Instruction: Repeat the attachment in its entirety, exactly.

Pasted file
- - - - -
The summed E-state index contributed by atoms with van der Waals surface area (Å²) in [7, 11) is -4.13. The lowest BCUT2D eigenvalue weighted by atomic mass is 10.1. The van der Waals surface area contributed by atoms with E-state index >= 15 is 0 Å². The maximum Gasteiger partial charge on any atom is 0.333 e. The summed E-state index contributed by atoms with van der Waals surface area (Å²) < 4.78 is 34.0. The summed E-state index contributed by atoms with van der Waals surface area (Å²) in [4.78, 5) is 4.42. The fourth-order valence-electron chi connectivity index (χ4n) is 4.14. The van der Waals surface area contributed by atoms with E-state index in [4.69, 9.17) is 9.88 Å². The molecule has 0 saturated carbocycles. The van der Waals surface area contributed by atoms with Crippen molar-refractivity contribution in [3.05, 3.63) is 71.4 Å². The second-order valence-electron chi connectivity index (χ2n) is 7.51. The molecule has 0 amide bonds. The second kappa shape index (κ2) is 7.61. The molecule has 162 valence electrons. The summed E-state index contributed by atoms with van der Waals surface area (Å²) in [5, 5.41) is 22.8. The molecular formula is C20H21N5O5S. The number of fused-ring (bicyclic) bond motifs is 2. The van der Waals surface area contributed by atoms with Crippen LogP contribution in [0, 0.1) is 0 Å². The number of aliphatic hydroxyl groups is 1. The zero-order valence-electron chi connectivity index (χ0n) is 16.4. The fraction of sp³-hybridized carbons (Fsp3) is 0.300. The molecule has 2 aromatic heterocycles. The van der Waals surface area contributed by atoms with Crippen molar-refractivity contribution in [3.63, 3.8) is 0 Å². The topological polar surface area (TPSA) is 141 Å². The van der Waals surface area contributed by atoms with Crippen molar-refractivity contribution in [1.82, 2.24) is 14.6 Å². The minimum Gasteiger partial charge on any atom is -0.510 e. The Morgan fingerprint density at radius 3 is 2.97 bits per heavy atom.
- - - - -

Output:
The summed E-state index contributed by atoms with van der Waals surface area (Å²) in [7, 11) is -4.13. The lowest BCUT2D eigenvalue weighted by atomic mass is 10.1. The van der Waals surface area contributed by atoms with E-state index >= 15 is 0 Å². The maximum Gasteiger partial charge on any atom is 0.333 e. The summed E-state index contributed by atoms with van der Waals surface area (Å²) < 4.78 is 34.0. The summed E-state index contributed by atoms with van der Waals surface area (Å²) in [4.78, 5) is 4.42. The fourth-order valence-electron chi connectivity index (χ4n) is 4.14. The van der Waals surface area contributed by atoms with E-state index in [4.69, 9.17) is 9.88 Å². The molecule has 0 saturated carbocycles. The van der Waals surface area contributed by atoms with Crippen molar-refractivity contribution in [3.05, 3.63) is 71.4 Å². The second-order valence-electron chi connectivity index (χ2n) is 7.51. The molecule has 0 amide bonds. The second kappa shape index (κ2) is 7.61. The molecule has 162 valence electrons. The summed E-state index contributed by atoms with van der Waals surface area (Å²) in [5, 5.41) is 22.8. The molecular formula is C20H21N5O5S. The number of fused-ring (bicyclic) bond motifs is 2. The van der Waals surface area contributed by atoms with Crippen LogP contribution in [0, 0.1) is 0 Å². The number of aliphatic hydroxyl groups is 1. The zero-order valence-electron chi connectivity index (χ0n) is 16.4. The fraction of sp³-hybridized carbons (Fsp3) is 0.300. The molecule has 2 aromatic heterocycles. The van der Waals surface area contributed by atoms with Crippen molar-refractivity contribution in [3.63, 3.8) is 0 Å². The topological polar surface area (TPSA) is 141 Å². The van der Waals surface area contributed by atoms with Crippen molar-refractivity contribution in [1.82, 2.24) is 14.6 Å². The minimum Gasteiger partial charge on any atom is -0.510 e. The Morgan fingerprint density at radius 3 is 2.97 bits per heavy atom.